Communication 2.0 and the Art of Connection
By Bob Rhubart-Oracle on Aug 15, 2008
Yesterday's post dealt with the relationship between architects and developers, and how that relationship can have an impact on the success of development projects. Today I found a not-so-recent post on Bex Huff's blog that hits on a highly relevant factor. Bex says:
A few weeks ago I gave a talk about Communication For Geeks at the Minneapolis MinneBar conference. I strongly believe that the majority of software failures are communication failures, and if geeks want to be a part of fun, successful projects, they had damn well better learn how to communicate...
Bex's insightful post focuses on face-to-face communication, which is unquestionably important. But his advice must carry over to communication in any medium or format. This is especially important as physical location and proximity become increasingly irrelevant factors in the nature and composition of teams.
Consider that despite the interest in and excitement over the introduction of Web 2.0 tools in the enterprise, those tools only establish the infrastructure for greater collaboration, interaction, and communication. That infrastructure is as important as it is cool, but it's only half of the Enterprise 2.0 equation. The other half is the effective use of those tools to actually connect with people, to communicate with them rather than simply hosing them down with a lot of information. That connection is an important part of Bex's message.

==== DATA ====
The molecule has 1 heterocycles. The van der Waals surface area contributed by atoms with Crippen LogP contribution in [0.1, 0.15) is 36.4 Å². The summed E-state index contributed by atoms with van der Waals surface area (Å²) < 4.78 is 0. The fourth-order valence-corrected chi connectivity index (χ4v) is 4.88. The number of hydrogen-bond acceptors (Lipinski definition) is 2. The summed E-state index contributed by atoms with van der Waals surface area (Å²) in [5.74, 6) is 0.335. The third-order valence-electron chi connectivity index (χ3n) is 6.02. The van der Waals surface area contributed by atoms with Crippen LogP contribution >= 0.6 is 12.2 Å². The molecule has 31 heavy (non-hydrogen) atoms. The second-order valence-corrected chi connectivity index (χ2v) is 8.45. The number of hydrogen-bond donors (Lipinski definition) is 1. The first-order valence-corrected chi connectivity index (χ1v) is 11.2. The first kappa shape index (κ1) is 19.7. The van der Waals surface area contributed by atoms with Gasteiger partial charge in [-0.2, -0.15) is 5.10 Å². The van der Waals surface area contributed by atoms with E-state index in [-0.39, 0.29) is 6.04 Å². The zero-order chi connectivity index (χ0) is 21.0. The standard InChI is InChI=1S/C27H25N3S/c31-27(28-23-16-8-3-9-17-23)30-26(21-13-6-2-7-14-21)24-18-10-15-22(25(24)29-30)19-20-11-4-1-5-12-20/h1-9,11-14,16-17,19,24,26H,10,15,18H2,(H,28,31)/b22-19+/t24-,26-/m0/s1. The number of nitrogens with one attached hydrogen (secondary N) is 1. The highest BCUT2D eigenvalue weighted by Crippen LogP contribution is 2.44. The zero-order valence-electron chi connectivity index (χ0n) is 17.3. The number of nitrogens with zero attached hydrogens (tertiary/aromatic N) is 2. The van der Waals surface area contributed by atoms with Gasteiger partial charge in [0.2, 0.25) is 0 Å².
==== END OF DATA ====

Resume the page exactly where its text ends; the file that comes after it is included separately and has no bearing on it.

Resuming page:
Maybe we need a catchy label to drive the point home. Let's call this Communication 2.0. It's all about applying basic communication skills to the use of the new tools of communication to establish real connections to real people. The objective of those connections might be more successful software projects, or better relationships with customers, partners, and employees, or just better relationships in general. But is there any downside to making those connections? Is there?
I'm not trying to get all New-Age-y on you, and I certainly don't want to come off as anti-technology. I'm a proudly unrepentant geek, and just as prone to get all twitchy and excited over what software can do as the next propeller-head. But the point is that software is a tool. It's how we use that tool that makes a difference and establishes the tool's ultimate value. Technology can enhance our ability to connect with people, but it doesn't define the connection. That's up to us...
Is it a coincidence that this weekend is the 39th anniversary of Woodstock? You tell me. Far out, man.
Anyway, read Bex's entire post: Empathy vs Sympathy. It's good stuff.